Before anything, I want to briefly note that the video game Everybody’s Gone to the Rapture was released yesterday by developer The Chinese Room. I have been tracking its development for a while, so I am extremely excited to play it. If you enjoy narrative-driven exploratory adventure games, check it out. I’ll have a review on the game in next week’s post.
Now on to the film review. I finally had a chance to see Alex Garland’s Ex Machina last week.
While I am always fascinated with books and movies exploring Artificial Intelligence, I was a bit nervous about this one because of my past experience with Garland’s Sunshine. (Note: Garland wrote the screenplay but Danny Boyle directed Sunshine.) Sunshine is one half sci-fi thriller about a voyage to the Sun and one half space horror. I loved the first half, but once I hit the halfway point and genre shift, the rest of the film was a bit much for my blood pressure. The press surrounding Ex Machina utilized vocabulary like “chilling”, “creepy”, and “disturbing”. While it also affirmed the film’s brilliance, needless to say, I was a bit worried about things jumping out at me. Not my kind of film. But my husband insisted I needed to see it, so I saved it for its release to the small screen. I needn’t have been so worried. Yes, Ex Machina is creepy, but it falls solidly in the thriller genre not horror, and its creepiness is grounded in what you don’t see and know.
In fact, what you don’t know is precisely why I loved this film. Ex Machina is the story of a young computer programmer, Caleb, who wins a contest to participate in a top-secret experiment with the founder and CEO of his company. What he quickly discovers upon arriving at the experiment’s remote (and jaw-droppingly beautiful) location is that his task is to administer a Turing Test to his boss Nathan’s newly developed AI. The Turing Test, named for its developer Alan Turing (subject of the recent film The Imitation Game), is a process by which a computer is evaluated for how well it simulates human behavior and intelligence.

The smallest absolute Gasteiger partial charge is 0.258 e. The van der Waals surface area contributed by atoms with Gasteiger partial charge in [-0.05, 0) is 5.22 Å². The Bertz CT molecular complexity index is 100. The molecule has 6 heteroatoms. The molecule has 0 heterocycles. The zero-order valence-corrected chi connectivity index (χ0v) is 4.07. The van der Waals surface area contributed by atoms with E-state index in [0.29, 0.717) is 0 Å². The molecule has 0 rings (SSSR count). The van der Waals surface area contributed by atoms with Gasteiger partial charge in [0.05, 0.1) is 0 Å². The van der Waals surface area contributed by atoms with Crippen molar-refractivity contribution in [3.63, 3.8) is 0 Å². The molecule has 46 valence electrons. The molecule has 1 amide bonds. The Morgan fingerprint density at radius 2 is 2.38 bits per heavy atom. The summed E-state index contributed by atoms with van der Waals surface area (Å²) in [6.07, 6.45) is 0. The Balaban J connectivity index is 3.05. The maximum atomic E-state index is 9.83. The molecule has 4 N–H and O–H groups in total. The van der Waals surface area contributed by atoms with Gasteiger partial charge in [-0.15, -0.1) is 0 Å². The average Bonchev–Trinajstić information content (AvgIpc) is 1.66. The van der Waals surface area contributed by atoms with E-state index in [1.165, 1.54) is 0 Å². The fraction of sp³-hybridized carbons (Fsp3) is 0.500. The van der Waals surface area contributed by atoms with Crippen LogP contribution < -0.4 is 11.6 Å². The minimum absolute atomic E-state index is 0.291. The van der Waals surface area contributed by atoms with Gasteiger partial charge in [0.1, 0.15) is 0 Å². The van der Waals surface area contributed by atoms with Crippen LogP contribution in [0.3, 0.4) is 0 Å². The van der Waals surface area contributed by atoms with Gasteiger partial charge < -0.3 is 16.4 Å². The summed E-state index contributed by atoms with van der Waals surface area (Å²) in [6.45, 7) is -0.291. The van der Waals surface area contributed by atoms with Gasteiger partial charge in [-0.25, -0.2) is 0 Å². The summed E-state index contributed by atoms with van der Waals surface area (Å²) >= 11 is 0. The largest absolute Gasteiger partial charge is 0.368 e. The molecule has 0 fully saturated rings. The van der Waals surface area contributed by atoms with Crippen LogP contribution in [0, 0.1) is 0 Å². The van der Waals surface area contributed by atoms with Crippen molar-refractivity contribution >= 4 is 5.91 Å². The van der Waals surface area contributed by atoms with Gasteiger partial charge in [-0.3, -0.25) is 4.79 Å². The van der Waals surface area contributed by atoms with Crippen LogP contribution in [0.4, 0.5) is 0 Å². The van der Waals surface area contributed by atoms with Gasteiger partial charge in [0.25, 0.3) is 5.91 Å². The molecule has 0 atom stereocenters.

Nathan’s AI is remarkably compelling in this regard, ironically causing Caleb’s own behavior to seem stiff or robotic. Nathan, in comparison, is erratic and possibly delusional, resulting in a strange spectrum of human behavior ranging from the rational to irrational. Along this scale, the AI named Ava might be the most balanced character throughout the film. This rearrangement of norms leaves the audience a bit disoriented, unsure of whose perspective to trust. Caleb’s point of view is the most comfortable since the story is largely told from his angle, but even as his comprehension of the situation slowly expands, that knowledge simply raises new questions about the experiment, its creator, and what the project’s ramifications might be for humanity. This disorientation is intentional, and I think really highlights on a macro-level how the general public should and often does feel about the rapidly changing technology sector. Technology may be improving in leaps and bounds, but do we truly understand its implications for society and can we trust its creators – the commercial empires of the 21st century?
I found the simplicity of Garland’s narrative to be a poignant commentary on the reality of today’s Information Age. While data and “knowledge” is constantly being exchanged and directed around the globe, there is so much significant information that we individuals, like Caleb, lack and are told we do not need. We, as a society, are encouraged to float through life in a happy naïveté, distracted by consumer impulses and instant entertainment. But what happens next really matters. Asking about AI and other technology’s impact on society is critical. This critical lens does not imply instant judgement; it simply requires attention and intention to changes as they occur and before they occur. These are precisely the kinds of questions that Caleb tried to answer in Ex Machina, but sadly, he was in no position to procure the answers in time. Let us not allow ourselves to fall into the same kind of situation.
Thanks for reading this post! If you liked what you read, please subscribe below and tell your friends about High and Low.
Please also note that this post includes affiliate links. If you purchase an item through an Amazon link on my blog, I will receive a small percentage. This does not adjust the cost of your purchase, and all proceeds go towards supporting this blog. Thank you so much for your help!
The featured image is a screenshot from Ex Machina posted by BagoGames at http://bit.ly/1NIDrXQ. Publishing rights through http://bit.ly/1mhaR6e and Fair Use Act.